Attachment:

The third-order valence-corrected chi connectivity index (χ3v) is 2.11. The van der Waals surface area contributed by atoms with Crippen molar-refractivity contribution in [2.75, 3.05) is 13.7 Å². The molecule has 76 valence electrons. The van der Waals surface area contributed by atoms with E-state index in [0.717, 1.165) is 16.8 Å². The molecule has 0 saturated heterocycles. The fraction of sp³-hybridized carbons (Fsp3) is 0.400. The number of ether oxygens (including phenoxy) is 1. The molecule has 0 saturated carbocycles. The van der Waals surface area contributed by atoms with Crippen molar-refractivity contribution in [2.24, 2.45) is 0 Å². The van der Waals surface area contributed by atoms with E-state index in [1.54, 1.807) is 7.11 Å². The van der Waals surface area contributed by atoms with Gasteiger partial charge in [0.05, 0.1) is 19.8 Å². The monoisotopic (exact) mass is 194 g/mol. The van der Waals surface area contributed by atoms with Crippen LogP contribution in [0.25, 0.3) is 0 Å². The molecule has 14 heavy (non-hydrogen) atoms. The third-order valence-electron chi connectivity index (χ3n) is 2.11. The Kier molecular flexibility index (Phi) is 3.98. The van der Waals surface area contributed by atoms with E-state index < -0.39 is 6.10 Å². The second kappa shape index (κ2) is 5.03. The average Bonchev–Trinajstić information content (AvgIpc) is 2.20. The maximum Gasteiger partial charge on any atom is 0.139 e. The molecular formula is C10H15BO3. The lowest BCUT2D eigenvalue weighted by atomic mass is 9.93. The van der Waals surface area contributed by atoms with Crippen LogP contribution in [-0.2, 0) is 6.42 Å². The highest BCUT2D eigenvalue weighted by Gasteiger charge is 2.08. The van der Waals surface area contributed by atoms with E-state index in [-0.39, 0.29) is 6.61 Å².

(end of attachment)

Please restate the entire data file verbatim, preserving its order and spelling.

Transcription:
The third-order valence-corrected chi connectivity index (χ3v) is 2.11. The van der Waals surface area contributed by atoms with Crippen molar-refractivity contribution in [2.75, 3.05) is 13.7 Å². The molecule has 76 valence electrons. The van der Waals surface area contributed by atoms with E-state index in [0.717, 1.165) is 16.8 Å². The molecule has 0 saturated heterocycles. The fraction of sp³-hybridized carbons (Fsp3) is 0.400. The number of ether oxygens (including phenoxy) is 1. The molecule has 0 saturated carbocycles. The van der Waals surface area contributed by atoms with Crippen molar-refractivity contribution in [2.24, 2.45) is 0 Å². The van der Waals surface area contributed by atoms with E-state index in [1.54, 1.807) is 7.11 Å². The van der Waals surface area contributed by atoms with Gasteiger partial charge in [0.05, 0.1) is 19.8 Å². The monoisotopic (exact) mass is 194 g/mol. The van der Waals surface area contributed by atoms with Crippen LogP contribution in [0.25, 0.3) is 0 Å². The molecule has 14 heavy (non-hydrogen) atoms. The third-order valence-electron chi connectivity index (χ3n) is 2.11. The Kier molecular flexibility index (Phi) is 3.98. The van der Waals surface area contributed by atoms with E-state index < -0.39 is 6.10 Å². The second kappa shape index (κ2) is 5.03. The average Bonchev–Trinajstić information content (AvgIpc) is 2.20. The maximum Gasteiger partial charge on any atom is 0.139 e. The molecular formula is C10H15BO3. The lowest BCUT2D eigenvalue weighted by atomic mass is 9.93. The van der Waals surface area contributed by atoms with Crippen LogP contribution in [-0.2, 0) is 6.42 Å². The highest BCUT2D eigenvalue weighted by Gasteiger charge is 2.08. The van der Waals surface area contributed by atoms with E-state index in [-0.39, 0.29) is 6.61 Å².